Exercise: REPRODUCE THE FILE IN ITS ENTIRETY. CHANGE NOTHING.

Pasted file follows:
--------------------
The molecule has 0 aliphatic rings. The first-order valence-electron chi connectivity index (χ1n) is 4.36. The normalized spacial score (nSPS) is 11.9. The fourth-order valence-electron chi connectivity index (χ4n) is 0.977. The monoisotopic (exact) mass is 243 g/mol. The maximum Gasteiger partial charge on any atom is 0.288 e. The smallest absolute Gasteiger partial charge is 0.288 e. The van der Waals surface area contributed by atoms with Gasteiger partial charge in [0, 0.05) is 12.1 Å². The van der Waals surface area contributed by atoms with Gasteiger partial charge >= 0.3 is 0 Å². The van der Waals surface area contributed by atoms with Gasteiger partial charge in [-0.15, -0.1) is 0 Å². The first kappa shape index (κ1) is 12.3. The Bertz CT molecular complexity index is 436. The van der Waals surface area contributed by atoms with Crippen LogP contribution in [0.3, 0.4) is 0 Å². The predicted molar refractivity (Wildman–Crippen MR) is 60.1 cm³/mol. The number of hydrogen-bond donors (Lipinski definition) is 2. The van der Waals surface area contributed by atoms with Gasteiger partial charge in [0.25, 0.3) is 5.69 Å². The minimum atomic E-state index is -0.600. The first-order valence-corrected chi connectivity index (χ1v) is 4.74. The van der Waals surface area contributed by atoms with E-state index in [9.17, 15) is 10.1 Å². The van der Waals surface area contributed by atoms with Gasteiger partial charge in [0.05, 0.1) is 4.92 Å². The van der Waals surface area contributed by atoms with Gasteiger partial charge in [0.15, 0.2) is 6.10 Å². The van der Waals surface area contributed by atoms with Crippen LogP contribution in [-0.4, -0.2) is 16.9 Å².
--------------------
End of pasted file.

The molecule has 0 aliphatic rings. The first-order valence-electron chi connectivity index (χ1n) is 4.36. The normalized spacial score (nSPS) is 11.9. The fourth-order valence-electron chi connectivity index (χ4n) is 0.977. The monoisotopic (exact) mass is 243 g/mol. The maximum Gasteiger partial charge on any atom is 0.288 e. The smallest absolute Gasteiger partial charge is 0.288 e. The van der Waals surface area contributed by atoms with Gasteiger partial charge in [0, 0.05) is 12.1 Å². The van der Waals surface area contributed by atoms with Gasteiger partial charge >= 0.3 is 0 Å². The van der Waals surface area contributed by atoms with Gasteiger partial charge in [-0.15, -0.1) is 0 Å². The first kappa shape index (κ1) is 12.3. The Bertz CT molecular complexity index is 436. The van der Waals surface area contributed by atoms with Crippen LogP contribution in [0.3, 0.4) is 0 Å². The predicted molar refractivity (Wildman–Crippen MR) is 60.1 cm³/mol. The number of hydrogen-bond donors (Lipinski definition) is 2. The van der Waals surface area contributed by atoms with Gasteiger partial charge in [0.25, 0.3) is 5.69 Å². The minimum atomic E-state index is -0.600. The first-order valence-corrected chi connectivity index (χ1v) is 4.74. The van der Waals surface area contributed by atoms with E-state index in [9.17, 15) is 10.1 Å². The van der Waals surface area contributed by atoms with Gasteiger partial charge in [0.05, 0.1) is 4.92 Å². The van der Waals surface area contributed by atoms with Gasteiger partial charge in [0.15, 0.2) is 6.10 Å². The van der Waals surface area contributed by atoms with Crippen LogP contribution in [-0.4, -0.2) is 16.9 Å².